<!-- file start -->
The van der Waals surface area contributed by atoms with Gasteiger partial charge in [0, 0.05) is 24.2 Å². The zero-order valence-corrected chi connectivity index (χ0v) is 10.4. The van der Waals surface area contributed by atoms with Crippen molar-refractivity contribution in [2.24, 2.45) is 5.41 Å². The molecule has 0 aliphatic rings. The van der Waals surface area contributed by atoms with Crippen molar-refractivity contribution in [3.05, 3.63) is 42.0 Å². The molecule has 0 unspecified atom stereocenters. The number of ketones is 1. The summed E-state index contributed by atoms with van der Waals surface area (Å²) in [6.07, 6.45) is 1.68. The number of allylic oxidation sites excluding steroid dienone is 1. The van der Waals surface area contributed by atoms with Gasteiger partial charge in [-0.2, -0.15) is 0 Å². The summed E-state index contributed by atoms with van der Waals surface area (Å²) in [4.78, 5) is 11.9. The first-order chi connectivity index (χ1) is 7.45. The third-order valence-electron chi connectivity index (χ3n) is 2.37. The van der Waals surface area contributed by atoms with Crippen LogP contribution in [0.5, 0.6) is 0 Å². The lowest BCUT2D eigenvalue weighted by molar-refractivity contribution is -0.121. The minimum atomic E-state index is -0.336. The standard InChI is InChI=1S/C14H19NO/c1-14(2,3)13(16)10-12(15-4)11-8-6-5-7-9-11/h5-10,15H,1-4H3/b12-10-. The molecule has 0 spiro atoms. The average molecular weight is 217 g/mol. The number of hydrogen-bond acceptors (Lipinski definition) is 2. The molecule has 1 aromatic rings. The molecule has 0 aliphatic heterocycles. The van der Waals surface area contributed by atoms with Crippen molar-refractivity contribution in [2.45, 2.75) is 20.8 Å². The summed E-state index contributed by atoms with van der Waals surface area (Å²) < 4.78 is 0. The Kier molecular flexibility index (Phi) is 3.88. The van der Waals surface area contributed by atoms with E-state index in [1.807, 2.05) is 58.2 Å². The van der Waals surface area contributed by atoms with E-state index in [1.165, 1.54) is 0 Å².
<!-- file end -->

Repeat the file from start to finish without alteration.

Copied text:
The van der Waals surface area contributed by atoms with Gasteiger partial charge in [0, 0.05) is 24.2 Å². The zero-order valence-corrected chi connectivity index (χ0v) is 10.4. The van der Waals surface area contributed by atoms with Crippen molar-refractivity contribution in [2.24, 2.45) is 5.41 Å². The molecule has 0 aliphatic rings. The van der Waals surface area contributed by atoms with Crippen molar-refractivity contribution in [3.05, 3.63) is 42.0 Å². The molecule has 0 unspecified atom stereocenters. The number of ketones is 1. The summed E-state index contributed by atoms with van der Waals surface area (Å²) in [6.07, 6.45) is 1.68. The number of allylic oxidation sites excluding steroid dienone is 1. The van der Waals surface area contributed by atoms with Gasteiger partial charge in [-0.2, -0.15) is 0 Å². The summed E-state index contributed by atoms with van der Waals surface area (Å²) in [4.78, 5) is 11.9. The first-order chi connectivity index (χ1) is 7.45. The third-order valence-electron chi connectivity index (χ3n) is 2.37. The van der Waals surface area contributed by atoms with Crippen LogP contribution in [0.5, 0.6) is 0 Å². The lowest BCUT2D eigenvalue weighted by molar-refractivity contribution is -0.121. The minimum atomic E-state index is -0.336. The standard InChI is InChI=1S/C14H19NO/c1-14(2,3)13(16)10-12(15-4)11-8-6-5-7-9-11/h5-10,15H,1-4H3/b12-10-. The molecule has 0 spiro atoms. The average molecular weight is 217 g/mol. The number of hydrogen-bond acceptors (Lipinski definition) is 2. The molecule has 1 aromatic rings. The molecule has 0 aliphatic heterocycles. The van der Waals surface area contributed by atoms with Crippen molar-refractivity contribution in [2.45, 2.75) is 20.8 Å². The summed E-state index contributed by atoms with van der Waals surface area (Å²) < 4.78 is 0. The Kier molecular flexibility index (Phi) is 3.88. The van der Waals surface area contributed by atoms with E-state index in [1.807, 2.05) is 58.2 Å². The van der Waals surface area contributed by atoms with E-state index in [1.165, 1.54) is 0 Å².